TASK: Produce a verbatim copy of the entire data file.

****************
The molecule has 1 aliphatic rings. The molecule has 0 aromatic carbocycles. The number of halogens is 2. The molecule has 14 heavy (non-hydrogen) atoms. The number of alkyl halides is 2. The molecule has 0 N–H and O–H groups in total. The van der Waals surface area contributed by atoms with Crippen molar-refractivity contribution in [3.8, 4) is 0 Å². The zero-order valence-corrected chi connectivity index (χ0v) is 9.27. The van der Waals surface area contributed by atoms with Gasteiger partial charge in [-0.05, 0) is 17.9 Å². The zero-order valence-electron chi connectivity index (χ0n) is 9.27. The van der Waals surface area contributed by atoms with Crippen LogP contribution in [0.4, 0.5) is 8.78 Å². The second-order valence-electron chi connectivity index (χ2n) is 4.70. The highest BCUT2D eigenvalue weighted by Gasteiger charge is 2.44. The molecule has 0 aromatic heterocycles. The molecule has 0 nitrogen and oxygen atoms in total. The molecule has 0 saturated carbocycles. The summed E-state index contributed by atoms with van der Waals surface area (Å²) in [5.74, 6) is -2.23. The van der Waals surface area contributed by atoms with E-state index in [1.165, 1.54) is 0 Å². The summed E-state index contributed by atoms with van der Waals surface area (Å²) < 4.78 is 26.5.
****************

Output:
The molecule has 1 aliphatic rings. The molecule has 0 aromatic carbocycles. The number of halogens is 2. The molecule has 14 heavy (non-hydrogen) atoms. The number of alkyl halides is 2. The molecule has 0 N–H and O–H groups in total. The van der Waals surface area contributed by atoms with Crippen molar-refractivity contribution in [3.8, 4) is 0 Å². The zero-order valence-corrected chi connectivity index (χ0v) is 9.27. The van der Waals surface area contributed by atoms with Gasteiger partial charge in [-0.05, 0) is 17.9 Å². The zero-order valence-electron chi connectivity index (χ0n) is 9.27. The van der Waals surface area contributed by atoms with Crippen LogP contribution in [0.4, 0.5) is 8.78 Å². The second-order valence-electron chi connectivity index (χ2n) is 4.70. The highest BCUT2D eigenvalue weighted by Gasteiger charge is 2.44. The molecule has 0 aromatic heterocycles. The molecule has 0 nitrogen and oxygen atoms in total. The molecule has 0 saturated carbocycles. The summed E-state index contributed by atoms with van der Waals surface area (Å²) in [5.74, 6) is -2.23. The van der Waals surface area contributed by atoms with E-state index in [1.165, 1.54) is 0 Å². The summed E-state index contributed by atoms with van der Waals surface area (Å²) < 4.78 is 26.5.